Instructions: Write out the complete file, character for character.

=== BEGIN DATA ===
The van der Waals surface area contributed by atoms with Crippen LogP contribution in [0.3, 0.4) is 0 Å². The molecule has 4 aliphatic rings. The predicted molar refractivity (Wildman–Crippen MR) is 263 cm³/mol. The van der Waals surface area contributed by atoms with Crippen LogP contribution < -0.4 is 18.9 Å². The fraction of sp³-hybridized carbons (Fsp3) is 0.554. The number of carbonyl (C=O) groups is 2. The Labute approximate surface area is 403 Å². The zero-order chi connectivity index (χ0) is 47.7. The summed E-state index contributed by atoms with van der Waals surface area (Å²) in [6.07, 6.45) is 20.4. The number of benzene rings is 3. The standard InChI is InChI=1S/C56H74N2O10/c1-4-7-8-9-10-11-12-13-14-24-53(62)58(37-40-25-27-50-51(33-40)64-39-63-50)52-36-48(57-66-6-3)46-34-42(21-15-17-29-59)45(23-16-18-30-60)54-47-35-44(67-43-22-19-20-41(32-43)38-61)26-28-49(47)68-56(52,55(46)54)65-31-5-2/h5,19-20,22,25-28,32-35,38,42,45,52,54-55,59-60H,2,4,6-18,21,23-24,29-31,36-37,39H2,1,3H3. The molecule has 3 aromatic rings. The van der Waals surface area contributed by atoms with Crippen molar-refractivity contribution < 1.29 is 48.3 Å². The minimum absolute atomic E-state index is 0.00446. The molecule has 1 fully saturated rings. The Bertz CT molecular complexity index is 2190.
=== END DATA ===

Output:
The van der Waals surface area contributed by atoms with Crippen LogP contribution in [0.3, 0.4) is 0 Å². The molecule has 4 aliphatic rings. The predicted molar refractivity (Wildman–Crippen MR) is 263 cm³/mol. The van der Waals surface area contributed by atoms with Crippen LogP contribution < -0.4 is 18.9 Å². The fraction of sp³-hybridized carbons (Fsp3) is 0.554. The number of carbonyl (C=O) groups is 2. The Labute approximate surface area is 403 Å². The zero-order chi connectivity index (χ0) is 47.7. The summed E-state index contributed by atoms with van der Waals surface area (Å²) in [6.07, 6.45) is 20.4. The number of benzene rings is 3. The standard InChI is InChI=1S/C56H74N2O10/c1-4-7-8-9-10-11-12-13-14-24-53(62)58(37-40-25-27-50-51(33-40)64-39-63-50)52-36-48(57-66-6-3)46-34-42(21-15-17-29-59)45(23-16-18-30-60)54-47-35-44(67-43-22-19-20-41(32-43)38-61)26-28-49(47)68-56(52,55(46)54)65-31-5-2/h5,19-20,22,25-28,32-35,38,42,45,52,54-55,59-60H,2,4,6-18,21,23-24,29-31,36-37,39H2,1,3H3. The molecule has 3 aromatic rings. The van der Waals surface area contributed by atoms with Crippen molar-refractivity contribution < 1.29 is 48.3 Å². The minimum absolute atomic E-state index is 0.00446. The molecule has 1 fully saturated rings. The Bertz CT molecular complexity index is 2190.